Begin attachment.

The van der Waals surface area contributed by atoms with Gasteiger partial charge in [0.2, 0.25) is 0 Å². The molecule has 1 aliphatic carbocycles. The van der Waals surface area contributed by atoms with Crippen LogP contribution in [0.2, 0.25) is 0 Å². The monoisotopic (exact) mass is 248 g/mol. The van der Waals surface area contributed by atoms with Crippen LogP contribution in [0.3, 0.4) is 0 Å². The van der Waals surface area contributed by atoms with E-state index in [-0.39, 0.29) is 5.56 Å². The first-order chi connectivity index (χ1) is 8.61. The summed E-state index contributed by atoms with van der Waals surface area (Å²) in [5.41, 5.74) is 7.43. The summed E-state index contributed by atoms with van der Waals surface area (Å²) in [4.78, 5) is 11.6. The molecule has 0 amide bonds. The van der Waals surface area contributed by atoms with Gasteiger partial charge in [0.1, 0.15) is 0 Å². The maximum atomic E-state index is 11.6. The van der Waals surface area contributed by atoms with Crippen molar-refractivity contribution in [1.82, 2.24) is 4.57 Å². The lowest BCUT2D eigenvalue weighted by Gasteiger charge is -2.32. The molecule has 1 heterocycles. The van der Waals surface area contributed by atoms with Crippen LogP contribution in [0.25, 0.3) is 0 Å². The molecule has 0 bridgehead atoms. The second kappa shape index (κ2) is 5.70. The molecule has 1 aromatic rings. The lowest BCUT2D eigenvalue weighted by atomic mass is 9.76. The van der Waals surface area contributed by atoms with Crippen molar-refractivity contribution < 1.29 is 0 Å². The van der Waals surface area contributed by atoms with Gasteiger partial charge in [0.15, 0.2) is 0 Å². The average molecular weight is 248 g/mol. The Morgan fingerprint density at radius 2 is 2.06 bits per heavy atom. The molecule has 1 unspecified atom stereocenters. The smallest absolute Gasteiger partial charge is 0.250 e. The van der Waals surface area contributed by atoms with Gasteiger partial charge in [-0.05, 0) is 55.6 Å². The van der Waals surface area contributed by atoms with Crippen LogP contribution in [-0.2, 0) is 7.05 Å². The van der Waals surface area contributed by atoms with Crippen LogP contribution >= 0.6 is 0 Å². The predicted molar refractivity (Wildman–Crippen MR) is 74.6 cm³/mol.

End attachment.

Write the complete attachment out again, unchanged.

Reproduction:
The van der Waals surface area contributed by atoms with Gasteiger partial charge in [0.2, 0.25) is 0 Å². The molecule has 1 aliphatic carbocycles. The van der Waals surface area contributed by atoms with Crippen LogP contribution in [0.2, 0.25) is 0 Å². The monoisotopic (exact) mass is 248 g/mol. The van der Waals surface area contributed by atoms with Crippen LogP contribution in [0.3, 0.4) is 0 Å². The van der Waals surface area contributed by atoms with E-state index in [-0.39, 0.29) is 5.56 Å². The first-order chi connectivity index (χ1) is 8.61. The summed E-state index contributed by atoms with van der Waals surface area (Å²) in [5.41, 5.74) is 7.43. The summed E-state index contributed by atoms with van der Waals surface area (Å²) in [4.78, 5) is 11.6. The molecule has 0 amide bonds. The van der Waals surface area contributed by atoms with Gasteiger partial charge in [0.1, 0.15) is 0 Å². The maximum atomic E-state index is 11.6. The van der Waals surface area contributed by atoms with Crippen molar-refractivity contribution in [1.82, 2.24) is 4.57 Å². The lowest BCUT2D eigenvalue weighted by Gasteiger charge is -2.32. The molecule has 1 heterocycles. The van der Waals surface area contributed by atoms with Crippen LogP contribution in [0.25, 0.3) is 0 Å². The molecule has 0 bridgehead atoms. The second kappa shape index (κ2) is 5.70. The molecule has 1 aromatic rings. The lowest BCUT2D eigenvalue weighted by atomic mass is 9.76. The van der Waals surface area contributed by atoms with Crippen molar-refractivity contribution < 1.29 is 0 Å². The van der Waals surface area contributed by atoms with Gasteiger partial charge in [0.15, 0.2) is 0 Å². The average molecular weight is 248 g/mol. The Morgan fingerprint density at radius 2 is 2.06 bits per heavy atom. The molecule has 1 unspecified atom stereocenters. The smallest absolute Gasteiger partial charge is 0.250 e. The van der Waals surface area contributed by atoms with Gasteiger partial charge in [-0.05, 0) is 55.6 Å². The van der Waals surface area contributed by atoms with Crippen LogP contribution in [-0.2, 0) is 7.05 Å². The van der Waals surface area contributed by atoms with Crippen LogP contribution >= 0.6 is 0 Å². The predicted molar refractivity (Wildman–Crippen MR) is 74.6 cm³/mol.